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University of Denver

Publication Date

Fall 2014

Program Name

Tanzania-Zanzibar: Coastal Ecology and Natural Resource Management


A census as well as behavioral analysis of six grouper (Serranidae) species was conducted on Chumbe Island off the coast of Unguja, Zanzibar, Tanzania during October and November 2014. The six species were counted, divided into size classes, and behavioral notes were taken on the individuals observed on both the western drop-off of Chumbe Island’s reef as well as the back, shallower reef. Results showed that larger individuals, as well as species that grow larger, inhabit the deeper waters of the drop-off, while smaller species and juveniles inhabit the shallower back reef. The Brown Marbled (Epinephelus fuscoguttatus) and Blacksaddled (Plectropomus laevis) Groupers were determined to be two of the largest fish on the reef, and the numbers of large E. fuscoguttatus are higher than originally believed, a sign of a healthy, complex ecosystem. Biomass of all species was determined to be 9.240g/m², highly concentrated at the drop-off of the fringing reef. Juvenile percentage of each species was determined, overall suggesting a high probability of success for future generations of these species. Active hunters were determined to be Peacock (Cephalopholis argus) and Redmouth (Aethaloperca rogaa) Groupers, while E. fuscoguttatus and Slender (Anyperodon leucogrammicus) Groupers spent most of their time concealing themselves in coral. Most of the species were found to have very specific habitats on the reef, especially the large individuals.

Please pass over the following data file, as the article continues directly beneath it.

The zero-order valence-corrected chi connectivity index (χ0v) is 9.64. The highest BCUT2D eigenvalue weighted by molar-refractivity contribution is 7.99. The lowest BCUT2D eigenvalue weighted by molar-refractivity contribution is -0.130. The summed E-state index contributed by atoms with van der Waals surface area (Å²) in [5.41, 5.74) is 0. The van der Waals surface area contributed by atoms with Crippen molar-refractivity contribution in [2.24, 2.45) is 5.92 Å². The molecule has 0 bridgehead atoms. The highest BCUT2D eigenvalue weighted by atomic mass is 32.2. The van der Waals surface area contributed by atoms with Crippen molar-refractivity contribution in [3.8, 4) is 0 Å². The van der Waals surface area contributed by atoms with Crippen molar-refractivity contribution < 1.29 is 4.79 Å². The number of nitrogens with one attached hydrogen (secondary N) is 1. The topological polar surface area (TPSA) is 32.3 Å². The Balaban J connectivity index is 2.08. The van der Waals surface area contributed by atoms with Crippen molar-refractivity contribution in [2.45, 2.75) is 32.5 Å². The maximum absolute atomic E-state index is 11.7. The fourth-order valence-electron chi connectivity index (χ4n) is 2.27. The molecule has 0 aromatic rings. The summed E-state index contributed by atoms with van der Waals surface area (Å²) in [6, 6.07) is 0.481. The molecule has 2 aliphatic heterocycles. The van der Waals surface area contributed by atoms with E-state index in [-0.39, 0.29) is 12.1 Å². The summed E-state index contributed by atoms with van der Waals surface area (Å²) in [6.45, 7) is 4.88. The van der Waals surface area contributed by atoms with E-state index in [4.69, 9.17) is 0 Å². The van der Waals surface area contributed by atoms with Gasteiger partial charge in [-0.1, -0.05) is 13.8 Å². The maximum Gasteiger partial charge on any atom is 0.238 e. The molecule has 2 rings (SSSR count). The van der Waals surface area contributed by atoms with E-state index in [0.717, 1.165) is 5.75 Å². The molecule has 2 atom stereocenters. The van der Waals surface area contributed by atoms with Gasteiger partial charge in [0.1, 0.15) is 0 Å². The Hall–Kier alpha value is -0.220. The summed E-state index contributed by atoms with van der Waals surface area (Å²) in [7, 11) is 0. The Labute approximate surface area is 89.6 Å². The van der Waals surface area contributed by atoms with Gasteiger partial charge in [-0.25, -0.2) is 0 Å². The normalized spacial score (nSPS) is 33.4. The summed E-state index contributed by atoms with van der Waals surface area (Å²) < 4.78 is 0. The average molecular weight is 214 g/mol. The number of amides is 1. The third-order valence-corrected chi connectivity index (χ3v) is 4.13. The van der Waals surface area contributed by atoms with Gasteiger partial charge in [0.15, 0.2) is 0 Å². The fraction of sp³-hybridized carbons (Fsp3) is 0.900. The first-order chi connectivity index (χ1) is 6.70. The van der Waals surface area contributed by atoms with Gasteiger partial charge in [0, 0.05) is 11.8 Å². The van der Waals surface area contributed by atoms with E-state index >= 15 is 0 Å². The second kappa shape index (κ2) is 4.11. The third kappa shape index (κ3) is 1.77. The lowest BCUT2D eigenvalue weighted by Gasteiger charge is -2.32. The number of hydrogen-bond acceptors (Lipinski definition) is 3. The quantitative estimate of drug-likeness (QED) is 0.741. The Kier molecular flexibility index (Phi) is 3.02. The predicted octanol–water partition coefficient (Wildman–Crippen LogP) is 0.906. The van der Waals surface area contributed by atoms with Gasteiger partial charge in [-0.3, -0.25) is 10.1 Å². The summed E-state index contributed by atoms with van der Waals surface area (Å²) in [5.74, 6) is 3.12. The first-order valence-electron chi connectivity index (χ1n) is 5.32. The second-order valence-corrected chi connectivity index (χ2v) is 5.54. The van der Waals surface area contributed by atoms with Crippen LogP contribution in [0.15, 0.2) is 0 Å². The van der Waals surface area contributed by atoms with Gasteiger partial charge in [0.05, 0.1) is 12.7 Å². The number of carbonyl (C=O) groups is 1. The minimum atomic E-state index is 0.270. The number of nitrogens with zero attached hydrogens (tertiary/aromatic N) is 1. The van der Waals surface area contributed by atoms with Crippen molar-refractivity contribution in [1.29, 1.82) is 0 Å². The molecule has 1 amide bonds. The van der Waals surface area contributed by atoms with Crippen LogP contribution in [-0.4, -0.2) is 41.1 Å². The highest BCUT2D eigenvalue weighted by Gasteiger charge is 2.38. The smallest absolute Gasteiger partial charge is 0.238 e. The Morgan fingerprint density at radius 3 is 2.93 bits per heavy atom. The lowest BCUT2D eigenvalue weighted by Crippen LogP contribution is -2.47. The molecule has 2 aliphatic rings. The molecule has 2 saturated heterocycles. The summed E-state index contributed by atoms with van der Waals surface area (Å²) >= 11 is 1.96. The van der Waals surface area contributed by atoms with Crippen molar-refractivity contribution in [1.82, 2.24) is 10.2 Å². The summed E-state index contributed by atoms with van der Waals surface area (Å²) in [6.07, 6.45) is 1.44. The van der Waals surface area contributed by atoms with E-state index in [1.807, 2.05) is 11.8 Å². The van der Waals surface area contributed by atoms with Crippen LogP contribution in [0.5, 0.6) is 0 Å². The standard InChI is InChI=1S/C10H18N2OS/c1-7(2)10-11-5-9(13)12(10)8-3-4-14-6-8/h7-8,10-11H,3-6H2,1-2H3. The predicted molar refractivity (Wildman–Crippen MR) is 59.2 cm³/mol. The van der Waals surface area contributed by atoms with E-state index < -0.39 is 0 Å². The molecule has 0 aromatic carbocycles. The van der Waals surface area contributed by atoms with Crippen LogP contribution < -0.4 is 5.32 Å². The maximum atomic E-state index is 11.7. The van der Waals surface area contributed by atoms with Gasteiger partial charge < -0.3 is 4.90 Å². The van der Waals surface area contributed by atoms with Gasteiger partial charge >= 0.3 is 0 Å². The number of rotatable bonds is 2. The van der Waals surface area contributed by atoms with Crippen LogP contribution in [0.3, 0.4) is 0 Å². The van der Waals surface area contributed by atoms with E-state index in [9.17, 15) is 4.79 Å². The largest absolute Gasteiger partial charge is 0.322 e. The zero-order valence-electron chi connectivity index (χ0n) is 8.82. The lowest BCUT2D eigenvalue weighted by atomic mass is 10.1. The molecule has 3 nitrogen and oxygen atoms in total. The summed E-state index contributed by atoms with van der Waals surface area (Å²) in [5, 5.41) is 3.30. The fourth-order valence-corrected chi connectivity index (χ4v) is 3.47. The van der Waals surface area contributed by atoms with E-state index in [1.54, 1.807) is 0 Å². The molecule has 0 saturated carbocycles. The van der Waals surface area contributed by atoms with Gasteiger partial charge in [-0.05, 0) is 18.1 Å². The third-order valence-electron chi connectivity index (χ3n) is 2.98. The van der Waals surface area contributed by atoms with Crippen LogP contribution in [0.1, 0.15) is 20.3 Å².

Natural Resources and Conservation | Natural Resources Management and Policy


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